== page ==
Featuring the work of former CURE Grantee Janice Naegele
Adult neurogenesis, a process whereby new neurons are added to the brain, is thought to be confined in mammals to just a few regions, including the hippocampus, a structure important for learning. Whether this process occurs in the adult human brain is controversial, but in most other mammals that have been studied, adult neurogenesis in the hippocampus appears to be essential for forming memories.
Producing new neurons in the adult hippocampus is regulated by the environment, mood, exercise, diet, and disease. In some forms of epilepsy, the production of new cells in the hippocampus, called granule cells, becomes highly abnormal and the altered neurogenesis is thought to increase over-excitation and exacerbate seizures.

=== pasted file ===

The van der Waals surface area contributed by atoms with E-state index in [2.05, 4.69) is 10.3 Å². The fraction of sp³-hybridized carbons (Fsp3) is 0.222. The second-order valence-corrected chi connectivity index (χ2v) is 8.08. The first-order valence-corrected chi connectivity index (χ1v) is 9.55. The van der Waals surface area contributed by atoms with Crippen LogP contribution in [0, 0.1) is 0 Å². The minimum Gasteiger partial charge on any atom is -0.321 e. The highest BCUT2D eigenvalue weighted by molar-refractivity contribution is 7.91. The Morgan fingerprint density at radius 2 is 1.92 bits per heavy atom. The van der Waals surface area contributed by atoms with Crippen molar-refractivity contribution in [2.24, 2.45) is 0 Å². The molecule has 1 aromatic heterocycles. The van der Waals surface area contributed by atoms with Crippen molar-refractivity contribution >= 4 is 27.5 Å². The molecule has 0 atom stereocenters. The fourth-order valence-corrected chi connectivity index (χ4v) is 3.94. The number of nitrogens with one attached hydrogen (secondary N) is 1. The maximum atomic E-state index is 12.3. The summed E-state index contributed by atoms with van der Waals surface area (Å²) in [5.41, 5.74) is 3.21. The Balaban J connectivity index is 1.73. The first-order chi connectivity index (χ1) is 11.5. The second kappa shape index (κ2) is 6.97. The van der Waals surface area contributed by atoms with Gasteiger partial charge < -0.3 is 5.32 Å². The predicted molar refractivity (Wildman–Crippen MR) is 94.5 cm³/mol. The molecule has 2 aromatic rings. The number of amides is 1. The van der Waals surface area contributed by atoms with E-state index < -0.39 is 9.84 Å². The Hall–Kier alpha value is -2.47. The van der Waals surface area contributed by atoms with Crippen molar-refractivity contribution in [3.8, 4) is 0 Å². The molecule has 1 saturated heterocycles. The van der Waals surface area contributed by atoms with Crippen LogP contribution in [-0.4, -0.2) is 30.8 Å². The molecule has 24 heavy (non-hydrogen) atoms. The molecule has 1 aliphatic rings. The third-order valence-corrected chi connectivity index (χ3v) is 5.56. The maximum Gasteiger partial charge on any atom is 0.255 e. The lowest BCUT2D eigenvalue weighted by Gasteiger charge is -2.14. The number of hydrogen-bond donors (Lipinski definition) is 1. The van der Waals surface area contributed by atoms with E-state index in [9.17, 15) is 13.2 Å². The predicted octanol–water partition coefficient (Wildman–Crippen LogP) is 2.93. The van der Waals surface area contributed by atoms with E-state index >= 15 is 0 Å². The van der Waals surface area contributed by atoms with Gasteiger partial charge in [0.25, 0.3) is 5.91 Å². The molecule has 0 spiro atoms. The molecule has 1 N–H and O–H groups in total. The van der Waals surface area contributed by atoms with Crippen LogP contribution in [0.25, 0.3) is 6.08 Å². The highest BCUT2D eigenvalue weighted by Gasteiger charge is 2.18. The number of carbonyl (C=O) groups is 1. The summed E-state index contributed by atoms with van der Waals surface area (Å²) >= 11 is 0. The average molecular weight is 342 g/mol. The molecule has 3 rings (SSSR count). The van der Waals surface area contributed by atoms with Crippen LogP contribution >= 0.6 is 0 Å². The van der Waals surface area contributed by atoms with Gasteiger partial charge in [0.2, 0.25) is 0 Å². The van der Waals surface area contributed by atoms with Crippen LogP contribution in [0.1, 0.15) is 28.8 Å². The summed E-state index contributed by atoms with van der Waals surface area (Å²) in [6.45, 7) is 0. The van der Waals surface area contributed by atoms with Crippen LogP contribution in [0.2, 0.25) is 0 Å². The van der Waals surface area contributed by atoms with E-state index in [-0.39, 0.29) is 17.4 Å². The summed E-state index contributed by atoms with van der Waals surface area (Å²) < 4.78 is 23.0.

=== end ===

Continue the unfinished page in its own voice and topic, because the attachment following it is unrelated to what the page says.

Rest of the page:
In the Naegele laboratory at Wesleyan, researchers are studying whether neural stem cell transplantation can reduce this abnormal adult neurogenesis in mice that have temporal lobe epilepsy. The research is spearheaded by Janice Naegele, the Alan M. Dachs Professor of Science; professor of biology; and professor, neuroscience and behavior.
“Our prior studies in mice with epilepsy showed that transplanting inhibitory neurons from the embryonic mouse brain into the adult mouse hippocampus reorganized neural circuits in the hippocampus and reduced seizures,” Naegele said. “In our most recent study, we asked whether transplanted inhibitory neurons formed functional synaptic connections with adult-born hippocampal neurons generated after the onset of epilepsy.”